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On the neural mechanisms of binocular rivalry

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http://pubman.mpdl.mpg.de/cone/persons/resource/persons83797

Bartels,  A
Department Physiology of Cognitive Processes, Max Planck Institute for Biological Cybernetics, Max Planck Society;

http://pubman.mpdl.mpg.de/cone/persons/resource/persons84125

Panagiotaropoulos,  T
Department Physiology of Cognitive Processes, Max Planck Institute for Biological Cybernetics, Max Planck Society;

http://pubman.mpdl.mpg.de/cone/persons/resource/persons84007

Keliris,  GA
Department Physiology of Cognitive Processes, Max Planck Institute for Biological Cybernetics, Max Planck Society;

http://pubman.mpdl.mpg.de/cone/persons/resource/persons84063

Logothetis,  NK
Department Physiology of Cognitive Processes, Max Planck Institute for Biological Cybernetics, Max Planck Society;

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Citation

Bartels, A., Panagiotaropoulos, T., Keliris, G., & Logothetis, N. (2008). On the neural mechanisms of binocular rivalry. Talk presented at 10th International Conference on Cognitive Neurosciences (ICON 2008). Bodrum, Turkey.


Cite as: http://hdl.handle.net/11858/00-001M-0000-0013-C6FB-5
Abstract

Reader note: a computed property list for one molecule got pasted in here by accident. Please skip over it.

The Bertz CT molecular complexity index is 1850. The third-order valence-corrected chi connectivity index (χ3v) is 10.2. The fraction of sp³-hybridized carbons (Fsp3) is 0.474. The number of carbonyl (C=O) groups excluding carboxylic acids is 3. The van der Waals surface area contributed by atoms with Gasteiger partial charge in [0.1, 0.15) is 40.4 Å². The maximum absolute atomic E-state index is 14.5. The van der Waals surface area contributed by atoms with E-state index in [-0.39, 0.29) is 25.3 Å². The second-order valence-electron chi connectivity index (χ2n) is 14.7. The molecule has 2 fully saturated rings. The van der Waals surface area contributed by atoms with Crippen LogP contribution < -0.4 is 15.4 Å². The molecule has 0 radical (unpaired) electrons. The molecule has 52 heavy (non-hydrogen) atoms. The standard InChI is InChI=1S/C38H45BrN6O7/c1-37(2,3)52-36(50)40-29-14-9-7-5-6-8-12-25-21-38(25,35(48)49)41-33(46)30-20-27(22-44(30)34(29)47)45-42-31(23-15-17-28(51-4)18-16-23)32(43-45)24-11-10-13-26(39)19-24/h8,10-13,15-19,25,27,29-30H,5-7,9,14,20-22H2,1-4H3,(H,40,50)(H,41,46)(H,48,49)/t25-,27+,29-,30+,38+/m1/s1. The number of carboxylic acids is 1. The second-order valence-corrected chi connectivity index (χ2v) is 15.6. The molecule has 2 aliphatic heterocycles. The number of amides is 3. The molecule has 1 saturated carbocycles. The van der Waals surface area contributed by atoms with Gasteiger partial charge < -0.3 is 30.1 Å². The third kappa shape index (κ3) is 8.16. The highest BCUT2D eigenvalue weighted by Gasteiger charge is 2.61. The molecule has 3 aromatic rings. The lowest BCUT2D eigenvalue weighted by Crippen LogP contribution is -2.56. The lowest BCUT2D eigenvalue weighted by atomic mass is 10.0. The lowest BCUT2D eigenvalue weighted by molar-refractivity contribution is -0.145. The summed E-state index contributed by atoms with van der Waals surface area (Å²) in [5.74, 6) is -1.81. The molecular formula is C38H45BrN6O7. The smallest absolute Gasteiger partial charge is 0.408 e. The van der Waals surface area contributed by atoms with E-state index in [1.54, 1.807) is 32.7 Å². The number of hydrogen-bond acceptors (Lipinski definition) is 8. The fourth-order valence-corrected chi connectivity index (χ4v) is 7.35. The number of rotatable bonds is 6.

Binocular rivalry is scientifically attractive because it allows the study of an entirely subjective experience using objective measurements: During rivalry the visual percept changes dramatically – from one image to another – while the two stimuli presented to the eyes remain constant. There are at least two aspects whose neural origin would be worthwhile understanding: 1. The mechanisms that lead to the stochastic, spontaneous, and sometimes abrupt alternations of the percept from one stimulus to the other; 2. The mechanisms that keep one stimulus dominant, perceived, and the other suppressed. Previous psychophysical studies have elegantly demonstrated that both monocular and binocular sites contribute to perceptual alternations and to perceptual dominance. Recordings from single neurons, from monocular cells in V1 to cells in the prefrontal cortex show signals representing both the suppressed as well as the dominant stimuli. The proportion of neurons exhibiting percept-modulated responses rises from V1, through V4/V5, IT to prefrontal cortex. Additionally, some studies have reported that certain bands of local field potentials in V1 contain more information about the percept than spikes, while fMRI results in the human brain even show perceptual modulations in the LGN. Like psychophysics, physiology points toward a potentially complex interaction of several neural sites involved in rivalry. We will present the latest recordings from hundreds of neurons in V1, as well as initial recordings from prefrontal cortex. We will mainly focus however, on new psychophysical results shedding light on the eye-versus-percept debate. These results suggest a time-dependence of eye and percept contributions in binocular rivalry. During a dominance period, it appears that it is initially a given monocular channel that has major influence on dominance, regardless of the percept. Over time, this reverses, with image-related, eye-independent processes increasingly controlling any perceptual switch. Our results lead us to suggest that monocular effects – as observed here and in previous studies – may directly depend on higher-level effects and vice versa, because monocular as well as higher-level perceptual influences on dominance vary in parallel but with opposite signs over time. Therefore, the monocular and binocular effects observed in binocular rivalry may reflect different ends of a single process affecting several neural stages. A potential model could be that an initially strong stimulus representation is stabilized by a reinforcing, noise-reducing loop between binocular and monocular stages. As the stability of this process weakens, both the monocular channel loses influence, and the binocular stimulus representation weakens, increasingly favoring a perceptual switch.